StoryIn the docudrama The First Fagin, Australian filmmakers Helen Gaynor and Alan Rosenthal combine interviews and re-enactments to tell the story of one of England’s most infamous criminals, Isaac ‘Ikey’ Solomon (Ryk Goddard). Ikey was a thief whose life was defined by crime, adventure and love. He was also supposedly the inspiration for Charles Dickens’ famous character of Fagin in Oliver Twist. Narrated by Miriam Margolyes, this movie offers unique insight into the personal life of a legendary figure.
This movie has some limited violence. For example:
- The re-enactments and interviews are separated by snapshots of old images – for example, paintings and sketches – that show historical moments such as social revolution, public hangings and graphic executions. These images are shown with background noises of gunshots, sword fights and other violent sounds. This happens as historians discuss the way that rural England was breaking down at the time.
- The scenes where Ikey is moved to Port Arthur have images and sketches of people being lashed with whips.
- Ann slaps and hits her husband Ikey, struggling against him physically as she cries, ‘They took away my children’. Ikey tries to hold her back.
- Ms Newman slaps Ann after calling her a thief, and has Ann sent to the women’s prison just for arguing with her.
- At his daughter’s wedding, Ikey throws a drink in the face of Ann’s new lover. The two men have a fight. The fight is quickly broken up.
Content that may disturb children
Children under five years are likely to be scared by the violent scenes mentioned above.
This movie has some scenes and ideas that could disturb children in this age group. For example:
- When women are charged and moved to Van Diemen’s Land, children are separated from their mothers, both as punishment and because the women are there to work.
- The authorities let Ann’s youngest child live with her while she is a convict, but they put her three older children in an orphanage.
In addition to the violent and upsetting scenes and ideas mentioned above, this movie has some scenes that could scare or disturb children in this age group. For example, during a court proceeding, a judge speaks to a young girl harshly and unkindly. He says, ‘I have no compassion for you. You shall be taken from your place of confinement and you shall hang by the neck until you are dead’.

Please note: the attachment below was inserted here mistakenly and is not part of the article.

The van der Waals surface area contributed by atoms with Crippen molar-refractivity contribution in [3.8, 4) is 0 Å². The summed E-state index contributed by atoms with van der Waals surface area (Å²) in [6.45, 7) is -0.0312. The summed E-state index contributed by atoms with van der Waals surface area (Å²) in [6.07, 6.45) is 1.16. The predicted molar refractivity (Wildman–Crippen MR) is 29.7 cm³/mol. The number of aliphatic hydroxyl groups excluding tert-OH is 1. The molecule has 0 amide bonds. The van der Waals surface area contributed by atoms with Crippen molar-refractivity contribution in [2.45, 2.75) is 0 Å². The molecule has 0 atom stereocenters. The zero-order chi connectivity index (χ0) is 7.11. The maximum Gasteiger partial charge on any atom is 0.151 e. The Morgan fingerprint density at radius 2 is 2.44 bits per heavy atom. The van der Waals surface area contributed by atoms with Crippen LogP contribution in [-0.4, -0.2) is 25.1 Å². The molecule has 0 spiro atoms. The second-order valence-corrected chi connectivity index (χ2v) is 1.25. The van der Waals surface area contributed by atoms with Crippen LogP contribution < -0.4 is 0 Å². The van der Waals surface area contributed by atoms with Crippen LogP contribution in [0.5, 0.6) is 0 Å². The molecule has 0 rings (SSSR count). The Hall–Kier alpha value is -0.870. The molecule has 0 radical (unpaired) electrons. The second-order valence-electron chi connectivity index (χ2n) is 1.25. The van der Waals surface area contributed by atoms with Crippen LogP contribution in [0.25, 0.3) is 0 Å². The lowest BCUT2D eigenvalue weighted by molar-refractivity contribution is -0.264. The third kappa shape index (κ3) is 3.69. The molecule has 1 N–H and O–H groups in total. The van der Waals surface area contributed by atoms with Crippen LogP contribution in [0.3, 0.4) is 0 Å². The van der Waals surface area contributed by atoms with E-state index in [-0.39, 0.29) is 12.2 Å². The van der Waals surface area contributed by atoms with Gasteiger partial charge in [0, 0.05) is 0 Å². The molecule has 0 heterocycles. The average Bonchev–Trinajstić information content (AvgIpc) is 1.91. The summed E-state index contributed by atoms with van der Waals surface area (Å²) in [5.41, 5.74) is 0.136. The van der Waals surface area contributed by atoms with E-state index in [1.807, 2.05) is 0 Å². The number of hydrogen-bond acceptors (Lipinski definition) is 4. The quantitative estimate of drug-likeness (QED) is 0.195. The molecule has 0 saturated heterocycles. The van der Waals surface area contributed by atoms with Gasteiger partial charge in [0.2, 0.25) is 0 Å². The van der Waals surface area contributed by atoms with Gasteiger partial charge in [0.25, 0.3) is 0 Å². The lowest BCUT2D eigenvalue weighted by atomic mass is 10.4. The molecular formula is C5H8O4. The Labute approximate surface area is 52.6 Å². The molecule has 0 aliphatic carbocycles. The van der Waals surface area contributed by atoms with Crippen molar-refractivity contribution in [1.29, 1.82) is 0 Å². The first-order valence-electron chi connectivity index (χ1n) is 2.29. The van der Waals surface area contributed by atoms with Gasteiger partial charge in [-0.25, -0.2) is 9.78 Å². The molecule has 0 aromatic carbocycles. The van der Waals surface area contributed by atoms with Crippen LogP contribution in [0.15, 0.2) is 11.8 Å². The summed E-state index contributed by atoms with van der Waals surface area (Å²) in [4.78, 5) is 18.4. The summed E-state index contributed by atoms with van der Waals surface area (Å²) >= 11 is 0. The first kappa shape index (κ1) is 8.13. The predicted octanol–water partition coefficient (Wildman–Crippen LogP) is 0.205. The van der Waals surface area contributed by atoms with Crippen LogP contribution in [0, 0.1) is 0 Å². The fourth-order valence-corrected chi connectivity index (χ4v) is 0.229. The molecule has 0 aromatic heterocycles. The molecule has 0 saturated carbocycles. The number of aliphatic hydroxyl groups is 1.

Nothing more of concern
This movie has a few sexual references. For example:
- When Ikey is talking about Charles Dickens, he mentions with disgust that Dickens’s wife ran a brothel and that he had a dozen mistresses.
- One of the interviewees states that the upper class led ‘very risqué lives’, with ‘lots of scandal and sexual immorality’.
- Ikey hears from fellow townspeople that Ann has been having an affair with another man who regularly visits her house. When she arrives, Ikey yells, ‘Whore! You whore!’ Ann is shocked and distressed.
- There are town rumours of Ikey’s daughter, Nancy, being involved in a sexual scandal. The details are never described.
Alcohol, drugs and other substances
This movie shows some use of substances. For example:
- Men drink in a pub.
- When talking about life in prison, Ikey says, ‘All you could do was drink and gamble’.
- To escape, Ikey organises for his gaolers’ drinks to be spiked with drugs. They fall unconscious, and Ikey has a chance to run.
- Ikey immediately begins drinking again after hearing that Ann might have been unfaithful.
Nudity and sexual activity
This movie shows some sexual activity when Ikey and Ann kiss at different times throughout the movie.
None of concern
This movie has some coarse language. For example:
- Ikey describes Charles Dickens’ novel as ‘filth and lies’.
- Ikey repeatedly calls Anne a ‘whore’ in front of their children.
Ideas to discuss with your children
The First Fagin is a documentary drama about the life of Isaac ‘Ikey’ Solomon, a 19th-century criminal. The movie follows him as he travels from London to Gotham and eventually to the penal colony at Van Diemen’s Land. The movie reveals the consequences of Ikey’s criminal actions, the police actions and the general public’s response to him.
If you have younger children, you should note that the movie contains violence – including images of executions – some coarse language and themes that make it more suited to older teenagers and adults.
Values in this movie that you could reinforce with your children include:
- acting according to the law and not doing criminal things, no matter how minor
- standing by your family and doing your best to help them in every situation
- fighting for what you believe is just and right
- behaving with integrity and being honest with other people.
This movie could also give you the chance to talk with your children about real-life issues such as:
- the consequences of criminal activity, which the movie goes into quite deeply. For example, Ikey’s life is affected by several choices he makes, long after he has served his prison sentence and started leading a life without crime
- the importance of being faithful to your partner, and the way that relationships can break down over many years.